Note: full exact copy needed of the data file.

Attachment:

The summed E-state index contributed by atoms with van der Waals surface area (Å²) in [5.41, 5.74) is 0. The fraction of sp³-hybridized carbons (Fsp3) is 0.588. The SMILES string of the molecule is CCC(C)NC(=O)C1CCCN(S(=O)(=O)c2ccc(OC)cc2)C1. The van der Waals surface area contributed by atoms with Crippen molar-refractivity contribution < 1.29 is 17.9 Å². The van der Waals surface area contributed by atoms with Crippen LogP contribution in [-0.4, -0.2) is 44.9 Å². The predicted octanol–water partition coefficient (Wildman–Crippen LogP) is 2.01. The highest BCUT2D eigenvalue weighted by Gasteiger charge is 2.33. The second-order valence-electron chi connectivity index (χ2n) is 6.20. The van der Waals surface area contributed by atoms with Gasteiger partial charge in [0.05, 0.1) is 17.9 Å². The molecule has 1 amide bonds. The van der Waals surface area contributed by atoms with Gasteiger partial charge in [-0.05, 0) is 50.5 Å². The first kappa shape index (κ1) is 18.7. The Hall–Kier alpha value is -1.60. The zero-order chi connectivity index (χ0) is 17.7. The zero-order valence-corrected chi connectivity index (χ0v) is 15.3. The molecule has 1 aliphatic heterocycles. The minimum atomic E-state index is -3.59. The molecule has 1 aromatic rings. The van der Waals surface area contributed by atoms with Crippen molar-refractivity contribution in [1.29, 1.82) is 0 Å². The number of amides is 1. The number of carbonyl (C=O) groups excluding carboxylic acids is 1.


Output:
The summed E-state index contributed by atoms with van der Waals surface area (Å²) in [5.41, 5.74) is 0. The fraction of sp³-hybridized carbons (Fsp3) is 0.588. The SMILES string of the molecule is CCC(C)NC(=O)C1CCCN(S(=O)(=O)c2ccc(OC)cc2)C1. The van der Waals surface area contributed by atoms with Crippen molar-refractivity contribution < 1.29 is 17.9 Å². The van der Waals surface area contributed by atoms with Crippen LogP contribution in [-0.4, -0.2) is 44.9 Å². The predicted octanol–water partition coefficient (Wildman–Crippen LogP) is 2.01. The highest BCUT2D eigenvalue weighted by Gasteiger charge is 2.33. The second-order valence-electron chi connectivity index (χ2n) is 6.20. The van der Waals surface area contributed by atoms with Gasteiger partial charge in [0.05, 0.1) is 17.9 Å². The molecule has 1 amide bonds. The van der Waals surface area contributed by atoms with Gasteiger partial charge in [-0.05, 0) is 50.5 Å². The first kappa shape index (κ1) is 18.7. The Hall–Kier alpha value is -1.60. The zero-order chi connectivity index (χ0) is 17.7. The zero-order valence-corrected chi connectivity index (χ0v) is 15.3. The molecule has 1 aliphatic heterocycles. The minimum atomic E-state index is -3.59. The molecule has 1 aromatic rings. The van der Waals surface area contributed by atoms with Crippen molar-refractivity contribution in [1.29, 1.82) is 0 Å². The number of amides is 1. The number of carbonyl (C=O) groups excluding carboxylic acids is 1.